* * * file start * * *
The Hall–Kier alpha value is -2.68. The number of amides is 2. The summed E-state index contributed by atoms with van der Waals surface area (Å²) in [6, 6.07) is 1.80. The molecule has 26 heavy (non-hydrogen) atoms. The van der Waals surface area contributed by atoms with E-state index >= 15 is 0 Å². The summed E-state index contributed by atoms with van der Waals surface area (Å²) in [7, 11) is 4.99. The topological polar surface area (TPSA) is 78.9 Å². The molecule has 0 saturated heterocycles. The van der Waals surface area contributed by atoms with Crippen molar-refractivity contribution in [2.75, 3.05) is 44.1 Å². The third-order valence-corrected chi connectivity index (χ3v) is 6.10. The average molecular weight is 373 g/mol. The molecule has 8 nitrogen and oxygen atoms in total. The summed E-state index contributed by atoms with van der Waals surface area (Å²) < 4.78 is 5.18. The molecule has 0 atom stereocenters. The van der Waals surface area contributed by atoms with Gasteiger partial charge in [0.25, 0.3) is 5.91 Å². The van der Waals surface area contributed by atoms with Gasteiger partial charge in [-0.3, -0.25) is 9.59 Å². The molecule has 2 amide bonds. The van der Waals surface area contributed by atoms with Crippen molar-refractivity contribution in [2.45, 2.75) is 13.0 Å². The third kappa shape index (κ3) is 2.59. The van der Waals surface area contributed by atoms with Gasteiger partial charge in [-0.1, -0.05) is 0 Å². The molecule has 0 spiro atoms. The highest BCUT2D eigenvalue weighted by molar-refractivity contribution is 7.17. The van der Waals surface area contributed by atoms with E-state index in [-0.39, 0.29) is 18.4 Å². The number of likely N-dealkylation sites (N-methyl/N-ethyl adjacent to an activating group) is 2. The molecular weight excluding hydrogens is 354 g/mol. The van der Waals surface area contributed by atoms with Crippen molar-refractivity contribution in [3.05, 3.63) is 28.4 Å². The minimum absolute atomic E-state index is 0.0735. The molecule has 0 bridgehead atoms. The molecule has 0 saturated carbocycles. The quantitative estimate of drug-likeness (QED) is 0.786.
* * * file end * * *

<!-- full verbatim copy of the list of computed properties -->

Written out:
The Hall–Kier alpha value is -2.68. The number of amides is 2. The summed E-state index contributed by atoms with van der Waals surface area (Å²) in [6, 6.07) is 1.80. The molecule has 26 heavy (non-hydrogen) atoms. The van der Waals surface area contributed by atoms with E-state index >= 15 is 0 Å². The summed E-state index contributed by atoms with van der Waals surface area (Å²) in [7, 11) is 4.99. The topological polar surface area (TPSA) is 78.9 Å². The molecule has 0 saturated heterocycles. The van der Waals surface area contributed by atoms with Crippen molar-refractivity contribution in [2.75, 3.05) is 44.1 Å². The third-order valence-corrected chi connectivity index (χ3v) is 6.10. The average molecular weight is 373 g/mol. The molecule has 8 nitrogen and oxygen atoms in total. The summed E-state index contributed by atoms with van der Waals surface area (Å²) < 4.78 is 5.18. The molecule has 0 atom stereocenters. The van der Waals surface area contributed by atoms with Gasteiger partial charge in [0.25, 0.3) is 5.91 Å². The van der Waals surface area contributed by atoms with Gasteiger partial charge in [-0.3, -0.25) is 9.59 Å². The molecule has 2 amide bonds. The van der Waals surface area contributed by atoms with Crippen molar-refractivity contribution in [2.45, 2.75) is 13.0 Å². The third kappa shape index (κ3) is 2.59. The van der Waals surface area contributed by atoms with Gasteiger partial charge in [-0.1, -0.05) is 0 Å². The molecule has 0 spiro atoms. The highest BCUT2D eigenvalue weighted by molar-refractivity contribution is 7.17. The van der Waals surface area contributed by atoms with E-state index in [-0.39, 0.29) is 18.4 Å². The number of likely N-dealkylation sites (N-methyl/N-ethyl adjacent to an activating group) is 2. The molecular weight excluding hydrogens is 354 g/mol. The van der Waals surface area contributed by atoms with Crippen molar-refractivity contribution in [3.05, 3.63) is 28.4 Å². The minimum absolute atomic E-state index is 0.0735. The molecule has 0 bridgehead atoms. The molecule has 0 saturated carbocycles. The quantitative estimate of drug-likeness (QED) is 0.786.